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gone-sovereign

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January 16th, 2018


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Gender: Male

Age: 19
Country: United States

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December 26, 2017


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01/12/2018 03:36 PM 

The Definition of Emo

(Transferred to a blog post from a bulletin I posted a few weeks ago.)

Granted, I've only been on this website for a few days, but this being basically a clone of old MySpace, I'm happy to see that it's becoming a hub for nostalgic emos like myself who want to revive the spirit of the mid-2000's. But for as long as I've been around the emo scene, I've seen a lot of discussion and arguing about what defines emo. And since I've seen some of that spill over onto this website, I figure I'll use this bulletin to say my piece.

I started calling myself emo around the summer of 2015. If anyone were to be blamed for that, it would be my ex-boyfriend, though I think I might've fallen in with the scene anyways (more on that in a minute). But in the time since, I've gotten to learn more about emo subculture, and I've gained this understanding that it's a subculture that has fluctuated and reinvented itself so many times in a matter of roughly 30 years that it cannot reasonably be parsed or defined as a whole. Everyone has their own interpretation of emo which they're entitled to, but there's no concrete definition of it. It's not my business to tell anybody that they can't call themselves emo either. But I do feel it necessary to offer my own definition.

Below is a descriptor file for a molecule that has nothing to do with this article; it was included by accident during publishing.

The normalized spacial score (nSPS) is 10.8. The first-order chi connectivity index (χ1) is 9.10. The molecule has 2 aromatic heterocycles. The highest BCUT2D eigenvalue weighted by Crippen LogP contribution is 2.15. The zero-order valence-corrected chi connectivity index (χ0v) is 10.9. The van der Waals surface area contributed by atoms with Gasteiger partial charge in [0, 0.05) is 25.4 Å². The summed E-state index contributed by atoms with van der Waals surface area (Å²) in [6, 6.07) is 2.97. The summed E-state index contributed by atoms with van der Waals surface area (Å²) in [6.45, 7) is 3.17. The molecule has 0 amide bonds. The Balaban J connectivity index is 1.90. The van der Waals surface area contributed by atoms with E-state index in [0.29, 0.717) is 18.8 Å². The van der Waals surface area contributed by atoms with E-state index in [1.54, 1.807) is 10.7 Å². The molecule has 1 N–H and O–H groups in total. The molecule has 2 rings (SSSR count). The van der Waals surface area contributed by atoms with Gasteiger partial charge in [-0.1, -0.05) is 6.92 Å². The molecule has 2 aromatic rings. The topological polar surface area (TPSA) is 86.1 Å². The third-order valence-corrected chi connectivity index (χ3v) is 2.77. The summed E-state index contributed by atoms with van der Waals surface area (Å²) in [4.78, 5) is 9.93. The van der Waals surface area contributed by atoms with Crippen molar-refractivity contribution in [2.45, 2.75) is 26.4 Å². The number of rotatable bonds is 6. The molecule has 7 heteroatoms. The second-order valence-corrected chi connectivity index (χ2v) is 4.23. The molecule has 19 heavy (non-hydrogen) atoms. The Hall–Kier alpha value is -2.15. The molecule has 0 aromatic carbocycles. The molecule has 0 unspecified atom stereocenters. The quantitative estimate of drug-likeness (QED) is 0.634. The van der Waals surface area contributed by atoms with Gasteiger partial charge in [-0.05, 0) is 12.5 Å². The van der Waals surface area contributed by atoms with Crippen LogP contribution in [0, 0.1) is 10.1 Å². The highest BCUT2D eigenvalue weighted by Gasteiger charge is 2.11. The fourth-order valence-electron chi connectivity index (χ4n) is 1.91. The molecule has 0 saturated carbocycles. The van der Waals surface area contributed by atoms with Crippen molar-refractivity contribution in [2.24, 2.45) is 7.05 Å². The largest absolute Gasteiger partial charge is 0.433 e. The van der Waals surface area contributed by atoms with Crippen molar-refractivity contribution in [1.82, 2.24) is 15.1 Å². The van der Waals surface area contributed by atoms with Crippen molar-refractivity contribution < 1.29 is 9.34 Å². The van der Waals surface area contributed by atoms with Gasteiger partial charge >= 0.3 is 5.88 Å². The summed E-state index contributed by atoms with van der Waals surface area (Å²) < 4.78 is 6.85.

To me, emo is a unique form of expression. I don't associate it with the stereotypes of self-harm and depression, but rather, I think it signifies a person who is in touch with their feelings in a very profound way. We're passionate about the thoughts and emotions that build us up. Emo is all about tearing away the veil to show the distorted and messed up human complex, brandishing the scars that show who we are, and being honest about it. Emo embraces the fact that we're all just lost souls roaming around in a big scary world, searching for solace and protection, searching for purpose, searching for love and security, searching for ourselves and someone else. And everything about the scene -- the dress style, the hair, the genres of music associated with emo -- is just a reflection of that, in some form. I've fallen so in love with it because it reflects my own values. And I know I'd rather be emotional than someone who feels no sympathy for anyone.

Again, that's just my own interpretation of emo. I don't care much for kids today calling themselves emo or scene regardless of whether or not they actually are. It's just how they label themselves, and again, it's not my place to judge. At the end of the day, it's only a label. I just have zero tolerance for elitism in any form, and no patience for those that hold themselves to such a high standard that they believe they're a shining example of what emo is (and it wouldn't be anyone reading this, I promise). So please, let's just put an end to the debate, and learn to live and let live.

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